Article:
Eric Carle has made many pieces of unforgettable art during a 50-year career that includes more than 70 books. Unbeknownst to most readers, however, Carle has left behind a trail of "Easter eggs" in his illustrations, and in doing so has created a subtext of secret allusions. He often hides "C" and "R" in his images, denoting the first letters of his children's names. "A few times," he says, "I have even incorporated the names of friends into my books; these names will be hard to find; they are camouflaged." This exhibition entices visitors to take a closer look at Carle's art to uncover these hidden references. Flip labels reveal some of the people and places important to him.
When: Apr 5, 2016 12am to Aug 28, 2016 12am in Amherst, MA Cost: $6-$9
In celebration of the 75th anniversary of Robert McCloskey's Make Way for Ducklings (1941), The Carle is organizing a retrospective highlighting much of the original art from this beloved book. While significant emphasis will center on Make Way for Ducklings, the exhibition considers McCloskey's entire career ranging from his early publications Lentil (1940), Homer Price (1943), and Centerburg Tales (1951), which recall the artist's youth in rural Ohio, to the family-based stories set in his adopted home state of Maine, such as Blueberries for Sal (1948) and Time of Wonder (1957). A selection of independent work-watercolors and paintings that connect McCloskey to such prominent American painters as Thomas Hart Benton and Edward Hopper-will also be showcased. The recipient of two Caldecott Medals and three Caldecott Honors, McCloskey was a major force in twentieth-century picture book art. Americana on Parade: The Art of Robert McCloskey will feature over 90 original artworks, ephemera, and rare preliminary book materials.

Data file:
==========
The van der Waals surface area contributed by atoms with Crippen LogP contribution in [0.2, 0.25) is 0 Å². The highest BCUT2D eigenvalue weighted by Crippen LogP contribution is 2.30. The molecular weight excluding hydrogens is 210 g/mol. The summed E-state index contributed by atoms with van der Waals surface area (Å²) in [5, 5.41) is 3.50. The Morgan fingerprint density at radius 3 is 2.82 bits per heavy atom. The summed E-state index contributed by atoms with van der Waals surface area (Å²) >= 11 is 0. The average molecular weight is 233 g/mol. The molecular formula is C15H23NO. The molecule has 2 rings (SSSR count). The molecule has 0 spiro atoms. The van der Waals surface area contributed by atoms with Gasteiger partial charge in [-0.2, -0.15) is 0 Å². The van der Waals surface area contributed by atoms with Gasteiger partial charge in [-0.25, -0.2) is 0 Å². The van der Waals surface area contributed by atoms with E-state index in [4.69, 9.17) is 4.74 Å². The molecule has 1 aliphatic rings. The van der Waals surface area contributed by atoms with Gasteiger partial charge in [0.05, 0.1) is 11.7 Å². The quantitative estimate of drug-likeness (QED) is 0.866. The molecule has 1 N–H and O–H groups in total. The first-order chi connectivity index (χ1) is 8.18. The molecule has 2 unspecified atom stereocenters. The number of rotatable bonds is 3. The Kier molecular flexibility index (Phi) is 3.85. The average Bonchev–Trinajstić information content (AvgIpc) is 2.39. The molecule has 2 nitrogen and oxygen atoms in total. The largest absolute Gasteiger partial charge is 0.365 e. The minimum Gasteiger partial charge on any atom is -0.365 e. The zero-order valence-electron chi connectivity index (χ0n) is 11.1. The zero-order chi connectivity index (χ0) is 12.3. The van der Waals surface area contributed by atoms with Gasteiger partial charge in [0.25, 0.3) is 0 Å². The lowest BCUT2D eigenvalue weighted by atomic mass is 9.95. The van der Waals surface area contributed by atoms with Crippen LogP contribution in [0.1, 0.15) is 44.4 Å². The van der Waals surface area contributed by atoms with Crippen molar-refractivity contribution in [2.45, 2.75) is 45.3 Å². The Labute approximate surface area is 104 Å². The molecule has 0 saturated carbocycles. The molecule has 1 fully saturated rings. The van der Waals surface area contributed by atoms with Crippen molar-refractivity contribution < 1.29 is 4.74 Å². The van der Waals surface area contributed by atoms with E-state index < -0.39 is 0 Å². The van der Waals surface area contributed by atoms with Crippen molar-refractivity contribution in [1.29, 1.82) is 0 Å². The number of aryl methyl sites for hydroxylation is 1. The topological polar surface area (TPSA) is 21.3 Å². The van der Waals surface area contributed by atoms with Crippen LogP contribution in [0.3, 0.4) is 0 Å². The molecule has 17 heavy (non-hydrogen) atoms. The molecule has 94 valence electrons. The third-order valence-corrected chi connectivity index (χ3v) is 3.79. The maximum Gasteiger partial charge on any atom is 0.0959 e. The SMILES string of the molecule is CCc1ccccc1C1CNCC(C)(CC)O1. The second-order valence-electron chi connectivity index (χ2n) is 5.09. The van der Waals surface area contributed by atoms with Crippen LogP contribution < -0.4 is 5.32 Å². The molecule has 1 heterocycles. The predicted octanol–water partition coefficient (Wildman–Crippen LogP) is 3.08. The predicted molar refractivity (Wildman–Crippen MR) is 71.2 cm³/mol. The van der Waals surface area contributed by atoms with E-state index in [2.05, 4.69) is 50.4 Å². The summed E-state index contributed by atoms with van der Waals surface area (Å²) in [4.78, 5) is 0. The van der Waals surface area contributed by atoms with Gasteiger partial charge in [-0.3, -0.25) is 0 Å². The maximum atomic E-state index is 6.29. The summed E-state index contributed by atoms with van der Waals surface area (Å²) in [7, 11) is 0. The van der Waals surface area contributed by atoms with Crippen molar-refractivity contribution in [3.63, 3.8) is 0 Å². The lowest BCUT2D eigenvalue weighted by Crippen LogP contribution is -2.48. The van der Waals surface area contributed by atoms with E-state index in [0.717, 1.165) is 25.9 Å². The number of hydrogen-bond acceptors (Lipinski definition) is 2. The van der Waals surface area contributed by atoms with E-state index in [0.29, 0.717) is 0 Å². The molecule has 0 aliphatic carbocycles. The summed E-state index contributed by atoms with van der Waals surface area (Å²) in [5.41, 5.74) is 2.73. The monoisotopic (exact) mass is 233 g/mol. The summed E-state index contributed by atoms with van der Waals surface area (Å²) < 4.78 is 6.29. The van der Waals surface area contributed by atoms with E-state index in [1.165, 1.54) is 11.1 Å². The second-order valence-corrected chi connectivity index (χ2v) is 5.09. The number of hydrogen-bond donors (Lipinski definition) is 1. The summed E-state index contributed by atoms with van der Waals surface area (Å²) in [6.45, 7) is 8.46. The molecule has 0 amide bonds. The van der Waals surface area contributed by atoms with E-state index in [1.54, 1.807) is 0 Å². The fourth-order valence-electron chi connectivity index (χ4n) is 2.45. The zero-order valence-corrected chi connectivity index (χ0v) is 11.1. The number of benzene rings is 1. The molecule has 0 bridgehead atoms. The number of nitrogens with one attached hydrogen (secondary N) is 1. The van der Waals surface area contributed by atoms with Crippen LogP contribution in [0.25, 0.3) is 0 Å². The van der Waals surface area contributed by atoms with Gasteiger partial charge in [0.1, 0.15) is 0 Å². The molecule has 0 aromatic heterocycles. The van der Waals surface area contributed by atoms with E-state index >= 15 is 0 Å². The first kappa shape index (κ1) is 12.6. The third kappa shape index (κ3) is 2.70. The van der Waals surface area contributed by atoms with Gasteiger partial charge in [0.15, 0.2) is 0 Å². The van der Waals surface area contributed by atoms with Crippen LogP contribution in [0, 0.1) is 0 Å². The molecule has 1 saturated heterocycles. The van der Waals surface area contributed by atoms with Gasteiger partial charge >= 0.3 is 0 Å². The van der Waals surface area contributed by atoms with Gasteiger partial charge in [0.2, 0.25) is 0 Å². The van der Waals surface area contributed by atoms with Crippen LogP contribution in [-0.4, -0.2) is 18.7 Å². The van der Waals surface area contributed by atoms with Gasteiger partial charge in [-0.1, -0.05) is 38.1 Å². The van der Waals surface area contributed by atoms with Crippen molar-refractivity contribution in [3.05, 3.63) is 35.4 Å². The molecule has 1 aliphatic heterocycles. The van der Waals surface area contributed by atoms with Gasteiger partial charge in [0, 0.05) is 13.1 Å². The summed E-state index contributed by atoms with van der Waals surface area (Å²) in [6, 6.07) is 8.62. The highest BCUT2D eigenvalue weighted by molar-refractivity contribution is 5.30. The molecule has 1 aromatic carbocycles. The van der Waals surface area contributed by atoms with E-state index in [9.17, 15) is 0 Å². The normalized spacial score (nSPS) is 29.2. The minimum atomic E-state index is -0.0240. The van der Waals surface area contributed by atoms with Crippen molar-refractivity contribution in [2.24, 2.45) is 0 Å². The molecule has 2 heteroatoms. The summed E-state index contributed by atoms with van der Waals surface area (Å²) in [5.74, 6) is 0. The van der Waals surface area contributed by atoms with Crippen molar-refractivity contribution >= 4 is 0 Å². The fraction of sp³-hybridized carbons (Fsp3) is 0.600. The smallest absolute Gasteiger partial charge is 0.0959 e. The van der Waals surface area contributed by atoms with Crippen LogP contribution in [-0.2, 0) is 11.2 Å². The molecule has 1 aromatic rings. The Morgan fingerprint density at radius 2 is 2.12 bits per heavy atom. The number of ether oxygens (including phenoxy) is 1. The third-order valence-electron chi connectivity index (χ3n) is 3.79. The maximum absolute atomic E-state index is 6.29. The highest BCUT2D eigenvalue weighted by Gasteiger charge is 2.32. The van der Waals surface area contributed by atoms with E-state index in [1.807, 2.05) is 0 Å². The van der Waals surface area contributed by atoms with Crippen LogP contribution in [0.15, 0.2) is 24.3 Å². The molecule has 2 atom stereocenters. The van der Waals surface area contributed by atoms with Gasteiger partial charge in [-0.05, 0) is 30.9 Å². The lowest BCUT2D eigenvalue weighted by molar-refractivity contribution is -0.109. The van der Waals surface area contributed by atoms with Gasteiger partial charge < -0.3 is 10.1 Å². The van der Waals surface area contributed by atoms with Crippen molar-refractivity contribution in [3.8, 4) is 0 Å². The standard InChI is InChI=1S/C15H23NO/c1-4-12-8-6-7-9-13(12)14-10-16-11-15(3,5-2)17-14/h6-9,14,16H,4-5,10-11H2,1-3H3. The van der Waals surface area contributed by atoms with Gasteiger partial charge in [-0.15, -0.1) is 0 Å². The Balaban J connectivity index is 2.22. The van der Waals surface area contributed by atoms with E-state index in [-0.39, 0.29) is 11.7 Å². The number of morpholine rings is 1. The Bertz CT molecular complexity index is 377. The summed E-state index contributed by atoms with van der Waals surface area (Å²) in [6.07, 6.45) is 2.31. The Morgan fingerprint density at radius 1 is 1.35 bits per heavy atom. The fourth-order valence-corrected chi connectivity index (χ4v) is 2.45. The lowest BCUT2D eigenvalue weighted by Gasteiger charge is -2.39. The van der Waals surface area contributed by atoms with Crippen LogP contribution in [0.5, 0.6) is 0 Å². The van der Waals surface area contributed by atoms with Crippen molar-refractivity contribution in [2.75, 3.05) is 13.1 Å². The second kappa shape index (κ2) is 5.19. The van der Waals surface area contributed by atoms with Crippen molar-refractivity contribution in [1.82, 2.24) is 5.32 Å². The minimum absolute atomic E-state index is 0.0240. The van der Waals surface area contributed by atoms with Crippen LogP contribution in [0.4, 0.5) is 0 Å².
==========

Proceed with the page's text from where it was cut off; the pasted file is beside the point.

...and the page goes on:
When: Jun 19, 2016 12am to Oct 23, 2016 12am in Amherst, MA
Amherst is a lively college town that is home to the University of Massachusetts as well as the Amherst College and the Hampshire College. It is located in the Connecticut River Valley in Western Massachusetts just north of Springfield and south of Greenfield just to the east of the Connecticut River.
Amherst's thriving downtown is full of culture! Museums - bookstores -galleries - antique shops - restaurants and lots of entertainment make the town an exciting place to see.
Visit the historic homes and well-known buildings including the home of Emily Dickinson and the Amherst History Museum at the Strong House. The Amherst common has many year-round local events including the Farmer's Market, Taste of Amherst, movies on the common, Fourth of July Fireworks, Teddy Bear Rally and more. Spend the day strolling the shops of downtown or bike the 8 mile Norwottock Rail Trail or enjoy the gorgeous scenery of this picturesque area.